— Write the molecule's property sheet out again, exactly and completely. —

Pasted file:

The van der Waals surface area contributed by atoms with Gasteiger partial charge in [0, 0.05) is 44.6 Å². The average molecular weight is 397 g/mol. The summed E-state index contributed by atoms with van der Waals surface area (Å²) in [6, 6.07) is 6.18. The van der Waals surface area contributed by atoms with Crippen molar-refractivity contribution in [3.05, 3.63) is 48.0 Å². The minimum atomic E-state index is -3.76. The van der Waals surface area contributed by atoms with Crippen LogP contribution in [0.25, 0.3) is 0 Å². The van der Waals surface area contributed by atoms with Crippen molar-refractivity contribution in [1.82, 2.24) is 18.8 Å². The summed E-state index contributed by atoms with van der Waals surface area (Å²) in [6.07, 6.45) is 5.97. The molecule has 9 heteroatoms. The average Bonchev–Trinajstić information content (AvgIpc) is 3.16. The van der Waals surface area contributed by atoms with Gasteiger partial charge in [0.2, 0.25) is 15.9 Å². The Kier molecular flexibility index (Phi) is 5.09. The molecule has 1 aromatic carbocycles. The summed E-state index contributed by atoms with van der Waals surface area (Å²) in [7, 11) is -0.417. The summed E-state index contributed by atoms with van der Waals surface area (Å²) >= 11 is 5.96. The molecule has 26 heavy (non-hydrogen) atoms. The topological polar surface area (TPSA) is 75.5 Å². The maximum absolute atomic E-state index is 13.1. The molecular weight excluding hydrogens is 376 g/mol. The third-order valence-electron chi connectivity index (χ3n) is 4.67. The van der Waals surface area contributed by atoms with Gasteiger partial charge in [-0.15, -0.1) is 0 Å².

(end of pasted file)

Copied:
The van der Waals surface area contributed by atoms with Gasteiger partial charge in [0, 0.05) is 44.6 Å². The average molecular weight is 397 g/mol. The summed E-state index contributed by atoms with van der Waals surface area (Å²) in [6, 6.07) is 6.18. The van der Waals surface area contributed by atoms with Crippen molar-refractivity contribution in [3.05, 3.63) is 48.0 Å². The minimum atomic E-state index is -3.76. The van der Waals surface area contributed by atoms with Crippen LogP contribution in [0.25, 0.3) is 0 Å². The van der Waals surface area contributed by atoms with Crippen molar-refractivity contribution in [1.82, 2.24) is 18.8 Å². The summed E-state index contributed by atoms with van der Waals surface area (Å²) in [6.07, 6.45) is 5.97. The molecule has 9 heteroatoms. The average Bonchev–Trinajstić information content (AvgIpc) is 3.16. The van der Waals surface area contributed by atoms with Gasteiger partial charge in [0.2, 0.25) is 15.9 Å². The Kier molecular flexibility index (Phi) is 5.09. The molecule has 1 aromatic carbocycles. The summed E-state index contributed by atoms with van der Waals surface area (Å²) in [7, 11) is -0.417. The summed E-state index contributed by atoms with van der Waals surface area (Å²) >= 11 is 5.96. The molecule has 26 heavy (non-hydrogen) atoms. The topological polar surface area (TPSA) is 75.5 Å². The maximum absolute atomic E-state index is 13.1. The molecular weight excluding hydrogens is 376 g/mol. The third-order valence-electron chi connectivity index (χ3n) is 4.67. The van der Waals surface area contributed by atoms with Gasteiger partial charge in [-0.15, -0.1) is 0 Å².